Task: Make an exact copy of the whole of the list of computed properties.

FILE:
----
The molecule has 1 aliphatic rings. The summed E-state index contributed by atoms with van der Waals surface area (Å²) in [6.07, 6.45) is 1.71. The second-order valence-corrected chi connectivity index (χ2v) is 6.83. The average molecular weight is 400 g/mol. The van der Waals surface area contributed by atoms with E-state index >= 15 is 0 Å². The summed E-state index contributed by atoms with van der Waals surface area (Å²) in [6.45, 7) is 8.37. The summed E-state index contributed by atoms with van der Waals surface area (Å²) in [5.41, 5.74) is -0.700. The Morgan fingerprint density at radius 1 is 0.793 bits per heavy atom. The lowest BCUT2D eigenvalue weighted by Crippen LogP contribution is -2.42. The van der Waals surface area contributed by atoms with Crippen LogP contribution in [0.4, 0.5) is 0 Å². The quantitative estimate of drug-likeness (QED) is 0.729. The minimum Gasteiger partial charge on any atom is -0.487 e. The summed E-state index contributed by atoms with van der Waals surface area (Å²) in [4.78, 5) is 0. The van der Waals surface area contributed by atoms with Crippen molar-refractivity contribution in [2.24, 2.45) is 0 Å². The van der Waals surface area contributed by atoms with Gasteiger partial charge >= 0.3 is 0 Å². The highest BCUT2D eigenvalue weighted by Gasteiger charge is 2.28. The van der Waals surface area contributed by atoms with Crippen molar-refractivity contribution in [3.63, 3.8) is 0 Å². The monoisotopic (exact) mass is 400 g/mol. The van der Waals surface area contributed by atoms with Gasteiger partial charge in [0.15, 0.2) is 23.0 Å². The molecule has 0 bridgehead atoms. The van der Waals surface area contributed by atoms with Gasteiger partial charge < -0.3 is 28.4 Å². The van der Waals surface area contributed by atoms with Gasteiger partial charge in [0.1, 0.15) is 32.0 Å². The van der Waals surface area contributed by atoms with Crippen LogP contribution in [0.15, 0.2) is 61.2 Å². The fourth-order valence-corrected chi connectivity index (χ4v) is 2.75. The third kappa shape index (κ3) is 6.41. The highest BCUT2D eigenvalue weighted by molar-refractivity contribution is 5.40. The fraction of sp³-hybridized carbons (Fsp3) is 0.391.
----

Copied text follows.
The molecule has 1 aliphatic rings. The summed E-state index contributed by atoms with van der Waals surface area (Å²) in [6.07, 6.45) is 1.71. The second-order valence-corrected chi connectivity index (χ2v) is 6.83. The average molecular weight is 400 g/mol. The van der Waals surface area contributed by atoms with E-state index >= 15 is 0 Å². The summed E-state index contributed by atoms with van der Waals surface area (Å²) in [6.45, 7) is 8.37. The summed E-state index contributed by atoms with van der Waals surface area (Å²) in [5.41, 5.74) is -0.700. The Morgan fingerprint density at radius 1 is 0.793 bits per heavy atom. The lowest BCUT2D eigenvalue weighted by Crippen LogP contribution is -2.42. The van der Waals surface area contributed by atoms with Crippen LogP contribution in [0.4, 0.5) is 0 Å². The quantitative estimate of drug-likeness (QED) is 0.729. The minimum Gasteiger partial charge on any atom is -0.487 e. The summed E-state index contributed by atoms with van der Waals surface area (Å²) in [4.78, 5) is 0. The van der Waals surface area contributed by atoms with Crippen molar-refractivity contribution in [2.24, 2.45) is 0 Å². The van der Waals surface area contributed by atoms with Gasteiger partial charge >= 0.3 is 0 Å². The highest BCUT2D eigenvalue weighted by Gasteiger charge is 2.28. The van der Waals surface area contributed by atoms with Crippen molar-refractivity contribution in [3.63, 3.8) is 0 Å². The monoisotopic (exact) mass is 400 g/mol. The van der Waals surface area contributed by atoms with Gasteiger partial charge in [0.15, 0.2) is 23.0 Å². The molecule has 0 bridgehead atoms. The van der Waals surface area contributed by atoms with Gasteiger partial charge < -0.3 is 28.4 Å². The van der Waals surface area contributed by atoms with Gasteiger partial charge in [0.1, 0.15) is 32.0 Å². The van der Waals surface area contributed by atoms with Crippen LogP contribution in [0.15, 0.2) is 61.2 Å². The fourth-order valence-corrected chi connectivity index (χ4v) is 2.75. The third kappa shape index (κ3) is 6.41. The highest BCUT2D eigenvalue weighted by molar-refractivity contribution is 5.40. The fraction of sp³-hybridized carbons (Fsp3) is 0.391.